Add to this the history of Rome’s savage persecution of the true church of Christ in the world. Throughout its history, and especially following the Reformation, the church sought out, tortured, and killed by the thousands anyone who was perceived as deviating even slightly from Rome’s authority. Has Granberg-Michaelson ever heard of something called the Inquisition? To this day the Roman church has never apologized for this terrible chapter in its history. The corruption continues today in the scandal of the molestation of children by its priests. Apparently the secretary cannot remember the past, for he is repeating it. For that he must be condemned.

Granberg-Michaelson, as a leader in a (supposedly) Reformed church should be aware that our Reformed fathers repeatedly referred to the various popes as “antichrist.” By this they meant that the popes themselves were antichristian in their teachings and actions, and were therefore manifestations of the ultimate man of sin at the end of time, and were those who were bringing about and working toward that final antichrist. They were correct. Nothing has changed. Whether or not the Roman Catholic Church takes Granberg-Michaelson’s advice is immaterial. There will be a new pope. But all the Roman church is doing is trading one antichrist for another.

How is such an incredibly erroneous viewpoint to be explained? The answer, at least in part, is to be found in the history of the RCA. When the Dutch immigrated to North America and formed the RCA, they were confronted with the question of their relation to the people in the new land. What sort of relationship to the world ought they to have? As is always true, they had two choices: that of accommodation and amalgamation, or that of antithesis. These choices were all-encompassing. They concerned what language they should use—Dutch or English? Should they by using Dutch maintain their identity as Reformed, or should they adopt the language of the new country? The question of lodge and secret society membership arose. The issue of their own Christian schools versus the state’s public schools came up. And their relation to the culture in general needed to be decided. While not every issue concerned right and wrong, many did. And consistently the members of the RCA chose accommodation over antithesis. The result is the present state of affairs. The truth of the antithesis has worked out in the history of the RCA, so that today it is only a nominally Reformed denomination. How has the gold become dim!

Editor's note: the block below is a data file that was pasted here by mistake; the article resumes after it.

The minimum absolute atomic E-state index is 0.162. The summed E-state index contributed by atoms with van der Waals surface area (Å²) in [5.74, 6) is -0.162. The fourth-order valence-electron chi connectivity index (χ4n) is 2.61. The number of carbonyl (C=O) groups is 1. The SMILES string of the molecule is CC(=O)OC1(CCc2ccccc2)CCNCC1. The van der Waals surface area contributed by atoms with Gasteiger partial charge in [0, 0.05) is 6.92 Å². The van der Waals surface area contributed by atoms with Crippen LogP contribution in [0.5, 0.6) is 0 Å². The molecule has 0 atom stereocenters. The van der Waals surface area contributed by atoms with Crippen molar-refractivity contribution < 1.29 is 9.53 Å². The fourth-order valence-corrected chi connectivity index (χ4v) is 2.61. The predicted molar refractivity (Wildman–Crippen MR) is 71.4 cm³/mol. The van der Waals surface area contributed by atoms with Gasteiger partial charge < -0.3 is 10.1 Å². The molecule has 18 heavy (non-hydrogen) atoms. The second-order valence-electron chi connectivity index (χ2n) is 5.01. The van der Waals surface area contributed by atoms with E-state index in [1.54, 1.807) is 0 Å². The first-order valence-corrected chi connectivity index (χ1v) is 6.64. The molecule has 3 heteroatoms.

Young people, there are lessons here for you.

Learn your church history, because it matters. Do not forget your church history, because it matters. Remember, those who cannot remember the past are condemned to repeat it. If this happens, then your Reformed heritage is doomed.

Learn the doctrine (teaching) of the antithesis, as well as its practical application to life. It matters. Never compromise. Remember that the Roman Catholic Church cannot be called the church unless that term is preceded by the adjective “false.” Do not believe anyone who wants to teach you accommodation, negotiation, and concession. Do not attempt to find a middle ground with the false church through a false ecumenism. Stand sharply and distinctively for the truth of Scripture, and follow the guidance of the Spirit in the history of the church. Do not let history condemn you because you do not know it or cannot remember it.

Remember: If you try to bargain with the devil, you will lose.